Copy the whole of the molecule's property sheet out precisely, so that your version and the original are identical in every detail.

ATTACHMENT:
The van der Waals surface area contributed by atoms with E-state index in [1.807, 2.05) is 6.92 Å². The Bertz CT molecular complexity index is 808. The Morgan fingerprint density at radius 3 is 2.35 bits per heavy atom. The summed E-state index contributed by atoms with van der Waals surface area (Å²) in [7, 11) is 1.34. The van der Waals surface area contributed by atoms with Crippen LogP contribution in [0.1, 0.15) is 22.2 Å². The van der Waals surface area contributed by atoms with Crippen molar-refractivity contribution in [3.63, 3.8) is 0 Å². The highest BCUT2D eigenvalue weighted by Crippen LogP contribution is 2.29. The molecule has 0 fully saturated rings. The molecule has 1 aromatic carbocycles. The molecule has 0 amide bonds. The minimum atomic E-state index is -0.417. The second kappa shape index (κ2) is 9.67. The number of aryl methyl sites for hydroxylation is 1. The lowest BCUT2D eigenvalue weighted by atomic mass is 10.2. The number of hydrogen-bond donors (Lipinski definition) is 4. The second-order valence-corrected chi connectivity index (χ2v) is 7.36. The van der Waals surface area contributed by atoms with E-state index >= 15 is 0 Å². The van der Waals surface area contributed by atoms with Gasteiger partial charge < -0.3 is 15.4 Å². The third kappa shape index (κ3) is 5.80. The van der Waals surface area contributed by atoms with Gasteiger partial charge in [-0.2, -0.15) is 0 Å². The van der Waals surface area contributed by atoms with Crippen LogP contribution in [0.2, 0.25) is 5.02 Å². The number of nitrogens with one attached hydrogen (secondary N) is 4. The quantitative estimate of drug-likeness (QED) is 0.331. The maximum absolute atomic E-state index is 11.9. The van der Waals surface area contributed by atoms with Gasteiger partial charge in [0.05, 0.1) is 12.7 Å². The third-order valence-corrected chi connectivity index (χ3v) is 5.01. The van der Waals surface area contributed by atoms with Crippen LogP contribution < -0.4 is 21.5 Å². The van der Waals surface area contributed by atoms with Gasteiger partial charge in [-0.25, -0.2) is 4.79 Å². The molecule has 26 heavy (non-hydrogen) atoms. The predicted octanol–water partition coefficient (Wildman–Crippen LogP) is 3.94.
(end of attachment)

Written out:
The van der Waals surface area contributed by atoms with E-state index in [1.807, 2.05) is 6.92 Å². The Bertz CT molecular complexity index is 808. The Morgan fingerprint density at radius 3 is 2.35 bits per heavy atom. The summed E-state index contributed by atoms with van der Waals surface area (Å²) in [7, 11) is 1.34. The van der Waals surface area contributed by atoms with Crippen LogP contribution in [0.1, 0.15) is 22.2 Å². The van der Waals surface area contributed by atoms with Crippen molar-refractivity contribution in [3.63, 3.8) is 0 Å². The highest BCUT2D eigenvalue weighted by Crippen LogP contribution is 2.29. The molecule has 0 fully saturated rings. The molecule has 1 aromatic carbocycles. The molecule has 0 amide bonds. The minimum atomic E-state index is -0.417. The second kappa shape index (κ2) is 9.67. The number of aryl methyl sites for hydroxylation is 1. The lowest BCUT2D eigenvalue weighted by atomic mass is 10.2. The number of hydrogen-bond donors (Lipinski definition) is 4. The second-order valence-corrected chi connectivity index (χ2v) is 7.36. The van der Waals surface area contributed by atoms with E-state index >= 15 is 0 Å². The van der Waals surface area contributed by atoms with Gasteiger partial charge < -0.3 is 15.4 Å². The third kappa shape index (κ3) is 5.80. The van der Waals surface area contributed by atoms with Gasteiger partial charge in [-0.2, -0.15) is 0 Å². The van der Waals surface area contributed by atoms with Crippen LogP contribution in [0.2, 0.25) is 5.02 Å². The number of nitrogens with one attached hydrogen (secondary N) is 4. The quantitative estimate of drug-likeness (QED) is 0.331. The maximum absolute atomic E-state index is 11.9. The van der Waals surface area contributed by atoms with Gasteiger partial charge in [0.05, 0.1) is 12.7 Å². The third-order valence-corrected chi connectivity index (χ3v) is 5.01. The van der Waals surface area contributed by atoms with Crippen LogP contribution < -0.4 is 21.5 Å². The van der Waals surface area contributed by atoms with Gasteiger partial charge in [-0.25, -0.2) is 4.79 Å². The molecule has 26 heavy (non-hydrogen) atoms. The predicted octanol–water partition coefficient (Wildman–Crippen LogP) is 3.94.